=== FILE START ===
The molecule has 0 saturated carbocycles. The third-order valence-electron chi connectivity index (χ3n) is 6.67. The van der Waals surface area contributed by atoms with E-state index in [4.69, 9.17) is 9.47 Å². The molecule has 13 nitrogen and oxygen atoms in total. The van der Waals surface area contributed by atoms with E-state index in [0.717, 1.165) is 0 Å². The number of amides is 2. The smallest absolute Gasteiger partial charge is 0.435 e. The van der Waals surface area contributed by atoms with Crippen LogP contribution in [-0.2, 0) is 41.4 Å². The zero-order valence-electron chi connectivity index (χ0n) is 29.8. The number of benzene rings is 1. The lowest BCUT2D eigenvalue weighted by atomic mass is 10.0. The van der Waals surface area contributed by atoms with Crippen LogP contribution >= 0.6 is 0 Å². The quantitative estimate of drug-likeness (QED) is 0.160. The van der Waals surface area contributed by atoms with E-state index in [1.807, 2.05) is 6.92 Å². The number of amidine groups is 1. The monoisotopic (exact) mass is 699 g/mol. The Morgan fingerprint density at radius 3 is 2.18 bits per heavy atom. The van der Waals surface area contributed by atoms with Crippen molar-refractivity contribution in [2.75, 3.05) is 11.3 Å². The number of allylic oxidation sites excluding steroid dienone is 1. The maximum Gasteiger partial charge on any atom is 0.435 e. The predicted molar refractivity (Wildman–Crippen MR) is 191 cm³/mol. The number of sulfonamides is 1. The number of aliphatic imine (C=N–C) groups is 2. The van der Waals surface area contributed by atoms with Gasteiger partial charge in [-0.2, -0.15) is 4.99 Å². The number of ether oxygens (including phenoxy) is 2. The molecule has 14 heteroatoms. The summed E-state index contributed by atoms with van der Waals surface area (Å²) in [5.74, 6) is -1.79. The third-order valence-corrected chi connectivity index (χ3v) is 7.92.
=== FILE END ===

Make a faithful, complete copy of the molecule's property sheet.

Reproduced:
The molecule has 0 saturated carbocycles. The third-order valence-electron chi connectivity index (χ3n) is 6.67. The van der Waals surface area contributed by atoms with E-state index in [4.69, 9.17) is 9.47 Å². The molecule has 13 nitrogen and oxygen atoms in total. The van der Waals surface area contributed by atoms with E-state index in [0.717, 1.165) is 0 Å². The number of amides is 2. The smallest absolute Gasteiger partial charge is 0.435 e. The van der Waals surface area contributed by atoms with Crippen LogP contribution in [-0.2, 0) is 41.4 Å². The zero-order valence-electron chi connectivity index (χ0n) is 29.8. The number of benzene rings is 1. The lowest BCUT2D eigenvalue weighted by atomic mass is 10.0. The van der Waals surface area contributed by atoms with Crippen LogP contribution >= 0.6 is 0 Å². The quantitative estimate of drug-likeness (QED) is 0.160. The van der Waals surface area contributed by atoms with E-state index in [1.807, 2.05) is 6.92 Å². The number of amidine groups is 1. The monoisotopic (exact) mass is 699 g/mol. The Morgan fingerprint density at radius 3 is 2.18 bits per heavy atom. The van der Waals surface area contributed by atoms with Crippen molar-refractivity contribution in [2.75, 3.05) is 11.3 Å². The number of allylic oxidation sites excluding steroid dienone is 1. The maximum Gasteiger partial charge on any atom is 0.435 e. The predicted molar refractivity (Wildman–Crippen MR) is 191 cm³/mol. The number of sulfonamides is 1. The number of aliphatic imine (C=N–C) groups is 2. The van der Waals surface area contributed by atoms with Gasteiger partial charge in [-0.2, -0.15) is 4.99 Å². The number of ether oxygens (including phenoxy) is 2. The molecule has 14 heteroatoms. The summed E-state index contributed by atoms with van der Waals surface area (Å²) in [5.74, 6) is -1.79. The third-order valence-corrected chi connectivity index (χ3v) is 7.92.